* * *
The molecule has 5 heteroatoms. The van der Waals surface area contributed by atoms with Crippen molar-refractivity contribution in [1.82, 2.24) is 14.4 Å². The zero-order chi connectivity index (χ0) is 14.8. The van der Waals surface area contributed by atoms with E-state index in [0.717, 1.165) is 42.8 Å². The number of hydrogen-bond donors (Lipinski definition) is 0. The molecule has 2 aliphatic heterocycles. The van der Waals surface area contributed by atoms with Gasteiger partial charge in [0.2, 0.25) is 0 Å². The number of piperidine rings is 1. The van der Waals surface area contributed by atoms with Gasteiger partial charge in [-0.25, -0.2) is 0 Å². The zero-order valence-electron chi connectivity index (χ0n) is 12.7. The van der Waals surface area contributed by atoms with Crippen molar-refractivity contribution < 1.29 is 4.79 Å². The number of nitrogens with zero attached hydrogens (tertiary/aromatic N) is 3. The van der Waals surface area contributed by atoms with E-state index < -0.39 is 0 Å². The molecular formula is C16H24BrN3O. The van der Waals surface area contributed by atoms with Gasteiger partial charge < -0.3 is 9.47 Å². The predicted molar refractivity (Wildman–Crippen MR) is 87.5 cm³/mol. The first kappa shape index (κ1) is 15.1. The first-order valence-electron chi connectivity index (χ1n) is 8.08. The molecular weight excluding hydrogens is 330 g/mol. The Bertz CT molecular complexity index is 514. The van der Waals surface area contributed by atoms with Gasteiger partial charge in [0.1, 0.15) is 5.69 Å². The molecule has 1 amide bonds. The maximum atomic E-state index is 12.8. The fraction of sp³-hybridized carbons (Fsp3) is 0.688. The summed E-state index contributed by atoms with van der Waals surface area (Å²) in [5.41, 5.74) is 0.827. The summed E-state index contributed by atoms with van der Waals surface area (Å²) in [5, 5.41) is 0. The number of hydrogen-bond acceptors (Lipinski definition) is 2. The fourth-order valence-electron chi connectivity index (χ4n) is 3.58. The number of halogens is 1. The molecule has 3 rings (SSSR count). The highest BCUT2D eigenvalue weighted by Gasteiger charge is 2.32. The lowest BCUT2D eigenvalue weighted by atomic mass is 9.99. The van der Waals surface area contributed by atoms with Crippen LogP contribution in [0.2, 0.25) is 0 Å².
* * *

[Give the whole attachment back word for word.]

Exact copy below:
The molecule has 5 heteroatoms. The van der Waals surface area contributed by atoms with Crippen molar-refractivity contribution in [1.82, 2.24) is 14.4 Å². The zero-order chi connectivity index (χ0) is 14.8. The van der Waals surface area contributed by atoms with E-state index in [0.717, 1.165) is 42.8 Å². The number of hydrogen-bond donors (Lipinski definition) is 0. The molecule has 2 aliphatic heterocycles. The van der Waals surface area contributed by atoms with Gasteiger partial charge in [0.2, 0.25) is 0 Å². The number of piperidine rings is 1. The van der Waals surface area contributed by atoms with Gasteiger partial charge in [-0.25, -0.2) is 0 Å². The zero-order valence-electron chi connectivity index (χ0n) is 12.7. The van der Waals surface area contributed by atoms with Crippen molar-refractivity contribution < 1.29 is 4.79 Å². The number of nitrogens with zero attached hydrogens (tertiary/aromatic N) is 3. The van der Waals surface area contributed by atoms with E-state index < -0.39 is 0 Å². The molecular formula is C16H24BrN3O. The van der Waals surface area contributed by atoms with Gasteiger partial charge < -0.3 is 9.47 Å². The predicted molar refractivity (Wildman–Crippen MR) is 87.5 cm³/mol. The first kappa shape index (κ1) is 15.1. The first-order valence-electron chi connectivity index (χ1n) is 8.08. The molecular weight excluding hydrogens is 330 g/mol. The Bertz CT molecular complexity index is 514. The van der Waals surface area contributed by atoms with Gasteiger partial charge in [0.1, 0.15) is 5.69 Å². The molecule has 1 amide bonds. The maximum atomic E-state index is 12.8. The fraction of sp³-hybridized carbons (Fsp3) is 0.688. The summed E-state index contributed by atoms with van der Waals surface area (Å²) in [5.41, 5.74) is 0.827. The summed E-state index contributed by atoms with van der Waals surface area (Å²) in [5, 5.41) is 0. The number of hydrogen-bond acceptors (Lipinski definition) is 2. The fourth-order valence-electron chi connectivity index (χ4n) is 3.58. The number of halogens is 1. The molecule has 3 rings (SSSR count). The highest BCUT2D eigenvalue weighted by Gasteiger charge is 2.32. The lowest BCUT2D eigenvalue weighted by atomic mass is 9.99. The van der Waals surface area contributed by atoms with Crippen LogP contribution in [0.2, 0.25) is 0 Å².